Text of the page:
the sugars, usually we wait for a frost. The leaves are totally brown, we still have green
in our leaves and green in our stalks. Well our moisture is at sixty five moisture, just
because the moisture is gone in the seeds. It’s all meat, which that compensates for
the little greenness in our plant. This is finished product, as you can see here we’ve
got seeds here, and the core as you want to say, and how the seeds are all, we run a kernel
processor so it crushes everything, here’s total seeds just crushed, all meat, no juice.
It’s a phenomenal year for corn. The Best product that I sprayed on, it seems to make
a pile of difference based on the samples we’ve taken from where it was sprayed and
not. I can see our digestibility being up just because of the maturity advance, because
everything matured nature’s way, not on frost – it’s never been this advanced. This is it’s
fourteenth year corn on corn here and I’ve never had it as advanced as this. Some always
run out of moisture or run out of life, but they all matured – like there’s not one that
is any smaller than the next one – they’re perfect! We’re for sure twenty two tonne.
That Best, it’s made a big difference. From the difference I’ve seen this year in my corn,
next year it will all be sprayed with Best and probably most of my cereals and canola
too. I’m Raymond Marquette I have Raydad Farms, we do a custom silaging business and another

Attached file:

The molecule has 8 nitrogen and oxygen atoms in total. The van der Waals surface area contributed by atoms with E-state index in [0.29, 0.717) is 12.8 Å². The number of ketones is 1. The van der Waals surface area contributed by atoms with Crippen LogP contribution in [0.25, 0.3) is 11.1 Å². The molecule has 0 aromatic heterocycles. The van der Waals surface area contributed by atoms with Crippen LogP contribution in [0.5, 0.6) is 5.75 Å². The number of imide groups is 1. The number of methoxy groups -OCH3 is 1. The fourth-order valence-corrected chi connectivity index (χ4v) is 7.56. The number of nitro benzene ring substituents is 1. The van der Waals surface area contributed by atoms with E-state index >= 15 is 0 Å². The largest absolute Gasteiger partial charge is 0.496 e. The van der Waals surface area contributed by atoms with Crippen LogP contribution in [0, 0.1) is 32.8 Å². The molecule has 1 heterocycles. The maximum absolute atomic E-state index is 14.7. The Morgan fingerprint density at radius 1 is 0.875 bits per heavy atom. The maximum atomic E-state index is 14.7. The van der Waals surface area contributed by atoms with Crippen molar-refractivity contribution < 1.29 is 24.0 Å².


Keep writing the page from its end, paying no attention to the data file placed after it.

year has come and gone. Early in the year we had hail, and I’m thinking we were going
to end up with no tonnage, but as we can see it grew back, it tasseled, made cobs (and
nice cobs), the seeds are full, and see the milk line is right out. You tell me why it’s
doing this, if it wasn’t because of Best. The hail did set the cobs back, but they finished;
they’re not immature, they grew. But when that hail came and cut it in half, I was figuring
on no crop, and it still run right around the nineteen tonne an acre. Also the canola
that was beside it, which was sprayed with Best, and you know usually you get immature
seeds in the canola and greens after hail, the canola there all went number one. I didn’t
spray all my acres with Best, and we got some that went as a number two canola because we
got green seeds and damaged from the hail. The plant just wasn’t as healthy. We’ve cut
back a little bit on our fertilizer with Best, because it is a fertilizer too, so we’ve cut
back probably ten percent – which is more than compensating for the cost. This is my
second year of using Best and this year we did the whole field but last year on the half
that didn’t get sprayed and the half that did, TDN (which is total digestibility) was
higher, crude protein was higher and the energy was higher. Those are the keys to making your
crop digestible for the cows. They didn’t get bunged up, we had no stomach issues, no
bloating; it works… Best works!